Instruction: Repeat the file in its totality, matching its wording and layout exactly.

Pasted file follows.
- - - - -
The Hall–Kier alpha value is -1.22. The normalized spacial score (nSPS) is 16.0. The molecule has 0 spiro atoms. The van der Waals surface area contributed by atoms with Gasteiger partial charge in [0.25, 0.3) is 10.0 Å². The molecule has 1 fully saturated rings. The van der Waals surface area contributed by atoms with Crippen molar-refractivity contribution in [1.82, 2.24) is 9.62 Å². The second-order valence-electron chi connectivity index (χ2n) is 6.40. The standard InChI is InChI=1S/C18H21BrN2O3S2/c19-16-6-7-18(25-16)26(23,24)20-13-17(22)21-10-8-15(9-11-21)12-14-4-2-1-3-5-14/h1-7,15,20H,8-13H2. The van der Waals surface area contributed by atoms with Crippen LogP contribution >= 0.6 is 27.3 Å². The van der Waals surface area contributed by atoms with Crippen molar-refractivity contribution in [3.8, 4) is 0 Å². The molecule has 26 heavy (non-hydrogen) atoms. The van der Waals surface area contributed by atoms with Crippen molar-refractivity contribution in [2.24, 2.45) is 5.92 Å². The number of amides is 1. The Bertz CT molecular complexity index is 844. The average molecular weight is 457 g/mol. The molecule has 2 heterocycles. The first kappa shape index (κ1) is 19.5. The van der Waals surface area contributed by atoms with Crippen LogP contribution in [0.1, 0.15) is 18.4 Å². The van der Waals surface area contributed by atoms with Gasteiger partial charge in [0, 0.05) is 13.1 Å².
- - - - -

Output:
The Hall–Kier alpha value is -1.22. The normalized spacial score (nSPS) is 16.0. The molecule has 0 spiro atoms. The van der Waals surface area contributed by atoms with Gasteiger partial charge in [0.25, 0.3) is 10.0 Å². The molecule has 1 fully saturated rings. The van der Waals surface area contributed by atoms with Crippen molar-refractivity contribution in [1.82, 2.24) is 9.62 Å². The second-order valence-electron chi connectivity index (χ2n) is 6.40. The standard InChI is InChI=1S/C18H21BrN2O3S2/c19-16-6-7-18(25-16)26(23,24)20-13-17(22)21-10-8-15(9-11-21)12-14-4-2-1-3-5-14/h1-7,15,20H,8-13H2. The van der Waals surface area contributed by atoms with Crippen LogP contribution >= 0.6 is 27.3 Å². The van der Waals surface area contributed by atoms with Crippen molar-refractivity contribution in [3.8, 4) is 0 Å². The molecule has 26 heavy (non-hydrogen) atoms. The van der Waals surface area contributed by atoms with Crippen molar-refractivity contribution in [2.24, 2.45) is 5.92 Å². The number of amides is 1. The Bertz CT molecular complexity index is 844. The average molecular weight is 457 g/mol. The molecule has 2 heterocycles. The first kappa shape index (κ1) is 19.5. The van der Waals surface area contributed by atoms with Crippen LogP contribution in [0.1, 0.15) is 18.4 Å². The van der Waals surface area contributed by atoms with Gasteiger partial charge in [0, 0.05) is 13.1 Å².